Obstipation (Obstructive Constipation)

Obstipation is a medical condition, which is characterized by the inability to pass stool or gas, due to a blockage or obstruction that appears at the level of the intestines. Also known as obstructive constipation, this is a chronic or persistent condition and, if left untreated, it can lead to serious complications. It is important to understand that obstipation can transform into a permanent problem, being quite difficult to control.

Every person has his/her own pattern of bowel movements. In general, it is said that it is normal to pass one or two stools per day or even at two days. In the situation that too many stools are passed, this is known as diarrhea. On the other hand, if someone has less than three stools in a week, this is known as constipation. Obstipation refers to a condition that has become chronic, as you will have the opportunity to find out below.

Obstipation vs Constipation

As you have seen above, obstipation is known as obstructive constipation. This means that it has transformed into the chronic version of the constipation, being persistent over a long period of time (for example, for more than a year). When someone is constipated, there are varied periods, when the stool is retained and the person is not able to pass gas. While constipation can be more easily kept under control, obstipation is a sign of a more serious, underlying problem.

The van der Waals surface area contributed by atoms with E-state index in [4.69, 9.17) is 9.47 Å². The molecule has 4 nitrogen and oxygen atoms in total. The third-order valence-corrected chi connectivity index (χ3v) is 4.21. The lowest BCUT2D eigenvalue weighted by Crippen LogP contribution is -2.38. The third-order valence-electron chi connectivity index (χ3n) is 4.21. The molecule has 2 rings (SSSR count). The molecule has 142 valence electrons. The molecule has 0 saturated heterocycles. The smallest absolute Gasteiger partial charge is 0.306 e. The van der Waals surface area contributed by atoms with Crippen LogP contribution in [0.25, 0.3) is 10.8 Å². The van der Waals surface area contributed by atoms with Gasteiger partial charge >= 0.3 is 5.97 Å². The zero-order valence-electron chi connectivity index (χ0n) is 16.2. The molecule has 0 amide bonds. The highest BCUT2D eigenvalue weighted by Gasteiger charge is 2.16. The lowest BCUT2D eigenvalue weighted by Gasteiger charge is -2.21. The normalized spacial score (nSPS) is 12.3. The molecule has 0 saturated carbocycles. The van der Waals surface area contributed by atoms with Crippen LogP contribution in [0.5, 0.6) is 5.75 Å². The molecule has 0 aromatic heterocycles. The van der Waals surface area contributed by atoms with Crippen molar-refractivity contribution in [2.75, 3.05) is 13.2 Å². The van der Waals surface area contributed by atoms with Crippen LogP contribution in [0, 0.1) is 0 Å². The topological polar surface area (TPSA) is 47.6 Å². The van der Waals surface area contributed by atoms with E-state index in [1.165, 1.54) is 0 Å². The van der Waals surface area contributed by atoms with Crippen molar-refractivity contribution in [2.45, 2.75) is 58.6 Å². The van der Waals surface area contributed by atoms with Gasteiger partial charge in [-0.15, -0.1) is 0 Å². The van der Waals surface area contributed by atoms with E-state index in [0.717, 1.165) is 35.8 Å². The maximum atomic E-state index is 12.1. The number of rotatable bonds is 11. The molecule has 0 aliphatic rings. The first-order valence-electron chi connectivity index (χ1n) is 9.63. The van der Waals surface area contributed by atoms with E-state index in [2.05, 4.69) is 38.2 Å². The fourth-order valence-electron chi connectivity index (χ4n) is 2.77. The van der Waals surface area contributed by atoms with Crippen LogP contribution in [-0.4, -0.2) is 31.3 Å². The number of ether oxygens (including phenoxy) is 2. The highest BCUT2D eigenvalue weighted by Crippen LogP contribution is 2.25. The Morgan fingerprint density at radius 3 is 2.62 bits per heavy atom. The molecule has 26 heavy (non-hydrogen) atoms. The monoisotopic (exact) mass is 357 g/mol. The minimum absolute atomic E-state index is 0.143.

Obstipation Signs and Symptoms

These are signs and symptoms that can occur in patients suffering from obstipation:

  • Constipation (chronic/persistent)
  • Inability to pass gas
  • Distension of the abdomen
  • Bloating (the patients describe a feeling of fullness at the level of the abdomen)
  • Abdominal cramps (persistent)
  • Abdominal discomfort/pain
  • Increased sounds at the level of the abdomen

Apart from these, it is possible that the patients experience systemic symptoms:

  • Halitosis (bad breath)
  • Increased heart rhythm
  • Nausea
  • Vomiting
  • Fever
  • Dehydration
  • State of general malaise.

Causes of Obstipation

These are the most common causes that can lead to the appearance of the obstipation:

  • Intestinal obstruction (blockage at the level of the small or large intestine)
  • Prolonged/untreated constipation
    • Lack of dietary fiber intake
    • Decreased water intake
    • Decreased physical activity